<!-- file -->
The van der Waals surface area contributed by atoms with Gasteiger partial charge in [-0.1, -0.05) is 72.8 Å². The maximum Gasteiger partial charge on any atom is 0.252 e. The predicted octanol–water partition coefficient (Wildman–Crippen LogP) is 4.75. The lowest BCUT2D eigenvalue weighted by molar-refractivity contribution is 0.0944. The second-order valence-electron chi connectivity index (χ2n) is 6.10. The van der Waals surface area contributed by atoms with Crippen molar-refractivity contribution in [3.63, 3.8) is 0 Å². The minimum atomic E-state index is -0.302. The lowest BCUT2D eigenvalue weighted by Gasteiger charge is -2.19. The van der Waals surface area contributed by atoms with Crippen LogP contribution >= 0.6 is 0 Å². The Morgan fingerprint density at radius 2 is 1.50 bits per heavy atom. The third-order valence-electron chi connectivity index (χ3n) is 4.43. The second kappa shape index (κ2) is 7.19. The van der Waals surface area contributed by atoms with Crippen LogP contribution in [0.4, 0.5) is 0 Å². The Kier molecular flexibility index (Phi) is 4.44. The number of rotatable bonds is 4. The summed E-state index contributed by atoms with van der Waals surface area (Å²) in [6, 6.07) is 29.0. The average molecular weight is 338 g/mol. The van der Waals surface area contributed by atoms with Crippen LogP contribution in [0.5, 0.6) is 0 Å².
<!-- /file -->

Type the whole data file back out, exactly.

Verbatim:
The van der Waals surface area contributed by atoms with Gasteiger partial charge in [-0.1, -0.05) is 72.8 Å². The maximum Gasteiger partial charge on any atom is 0.252 e. The predicted octanol–water partition coefficient (Wildman–Crippen LogP) is 4.75. The lowest BCUT2D eigenvalue weighted by molar-refractivity contribution is 0.0944. The second-order valence-electron chi connectivity index (χ2n) is 6.10. The van der Waals surface area contributed by atoms with Crippen molar-refractivity contribution in [3.63, 3.8) is 0 Å². The minimum atomic E-state index is -0.302. The lowest BCUT2D eigenvalue weighted by Gasteiger charge is -2.19. The van der Waals surface area contributed by atoms with Crippen LogP contribution >= 0.6 is 0 Å². The Morgan fingerprint density at radius 2 is 1.50 bits per heavy atom. The third-order valence-electron chi connectivity index (χ3n) is 4.43. The second kappa shape index (κ2) is 7.19. The van der Waals surface area contributed by atoms with Crippen LogP contribution in [0.4, 0.5) is 0 Å². The Kier molecular flexibility index (Phi) is 4.44. The number of rotatable bonds is 4. The summed E-state index contributed by atoms with van der Waals surface area (Å²) in [6, 6.07) is 29.0. The average molecular weight is 338 g/mol. The van der Waals surface area contributed by atoms with Crippen LogP contribution in [0.5, 0.6) is 0 Å².